Repairing A Concrete Driveway with Decorative Overlays
Cracked concrete is everywhere. For the enterprising contractor, every damaged driveway, sidewalk, or patio is a business opportunity. Find a way to make ugly concrete look good and you will find a niche in your local market. In some areas, you may be the only one offering this service. Decorative concrete resurfacing and repair is an attractive and profitable field to be in.
How and Why Concrete Deteriorates
There' are a million ways concrete can deteriorate. The way this happened will determine if and how you can successfully resurface it. Here are just a few general ways:
General Age and Wear - All building materials wear down over time. Concrete is one of the longest lasting materials, but years of traffic and exposure will eventually cause the surface to wear down.
Environmental Wear - The freeze thaw cycle is a concrete killer in most northern climates. As the moisture within the concrete freezes and thaws, it puts pressure on the concrete that can eventually cause pop outs and spalling. Areas with a lot of rain can also experience wear. If drainage is poor, this can also lead to cracking and heaving.
Accidents and Damage - Any number of things can cause damage. Abrasion caused by dragging patio furniture, dropping a heavy object, or driving an overweight truck on the slab can all cause cracking, marks, and chipping.
Installation Issues - Bad luck or bad practices can lead to defective concrete. Poor mix design, rain, finishing with water, and just bad finishing can all result in discoloration, pop outs, and other defects.
Know how to pick your battles. As a general rule of thumb, if the underlying concrete is structurally sound, it can be overlaid. When repairing concrete driveway, patio, or sidewalk, inspect it carefully for weak spots and cracks. If there are issues tied to heaving or settling, it may cause the overlay to fail. Excessive moisture transmission through the concrete can also cause problems. Finally, excessive surface contamination can also cause the overlay to fail if not properly addressed. Always check the documentation for your chosen overlay for limitations.
Concrete overlays come in a wide range products. In general, decorative overlays are thinner. Microtoppings and spray mixes are paper thin while stampable overlays can get up to a half inch thick. Structural overlays and underlayments, such as self leveling overlays and polishable overlays, can be much thicker. Decorative products provide just enough thickness to provide a visually appealing surface that can withstand traffic and wear. Thicker overlays must provide more structure and accommodate more deteriorated surfaces. For lightly worn or minimally damaged concrete, a decorative microtopping is generally enough. For more heavily deteriorated slabs, consider using a combination of thick overlays for structural purposes and a thinner microtopping to improve appearance.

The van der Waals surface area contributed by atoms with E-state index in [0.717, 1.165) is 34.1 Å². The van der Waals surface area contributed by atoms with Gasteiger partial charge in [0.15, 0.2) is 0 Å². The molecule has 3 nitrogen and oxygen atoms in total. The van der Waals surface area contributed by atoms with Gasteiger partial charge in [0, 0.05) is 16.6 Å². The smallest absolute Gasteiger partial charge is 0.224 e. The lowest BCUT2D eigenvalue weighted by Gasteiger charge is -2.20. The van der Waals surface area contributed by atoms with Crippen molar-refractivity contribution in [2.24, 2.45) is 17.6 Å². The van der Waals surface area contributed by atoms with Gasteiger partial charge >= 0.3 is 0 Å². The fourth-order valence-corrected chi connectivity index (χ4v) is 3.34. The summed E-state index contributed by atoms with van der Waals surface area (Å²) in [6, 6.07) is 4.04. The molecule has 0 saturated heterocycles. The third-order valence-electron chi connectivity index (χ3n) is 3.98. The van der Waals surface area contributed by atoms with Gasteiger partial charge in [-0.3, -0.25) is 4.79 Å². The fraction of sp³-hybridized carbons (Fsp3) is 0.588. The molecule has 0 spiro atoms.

Surface Preparation for Decorative Overlays
Surface preparation is the first of many resurface concrete steps. Surface preparation is needed to remove contaminants and create an appropriate profile for the overlay to adhere. The surface should be free of any contaminants that would keep the overlay from sticking. Loose or failing pieces of concrete, such as rock pops or chipped concrete, should also be removed.
Surface profile refers to the roughness of the concrete. The International Concrete Repair Institute sets standards known as CSP levels. The lower the level, the smoother the concrete is. For most microtoppings and thinner overlays, a mild profile of CSP 1 or 2 is all that is needed. This usually amounts to a light acid etch or scrubbing. Thicker, more substantial overlays, will require a higher CSP level that could include shot blasting or other mechanical preparation.
Designing With Decorative Overlays
Cracked concrete can be a blessing in disguise. For many homeowners, this is when they can be convinced to upgrade the appearance of their concrete. Answering calls for simple crack repair is an excellent opportunity to up-sell into a decorative overlay.
When a homeowner comes to you with cracked concrete, use the cracks and existing damage to guide your design. You could simply overlay the concrete and call it a day, but cracks could reappear. Use a stencil or tape to create a stone or brick pattern that hides the cracks, even if they come back. Use your trowel to add some light texture to the final coat of microtopping for a more premium finish. This is faster and less expensive than replacing the slab. For the contractor, this means faster turnaround, less labor, and potentially higher margins. Homeowners save money while still getting quality decorative concrete and not having their property torn up.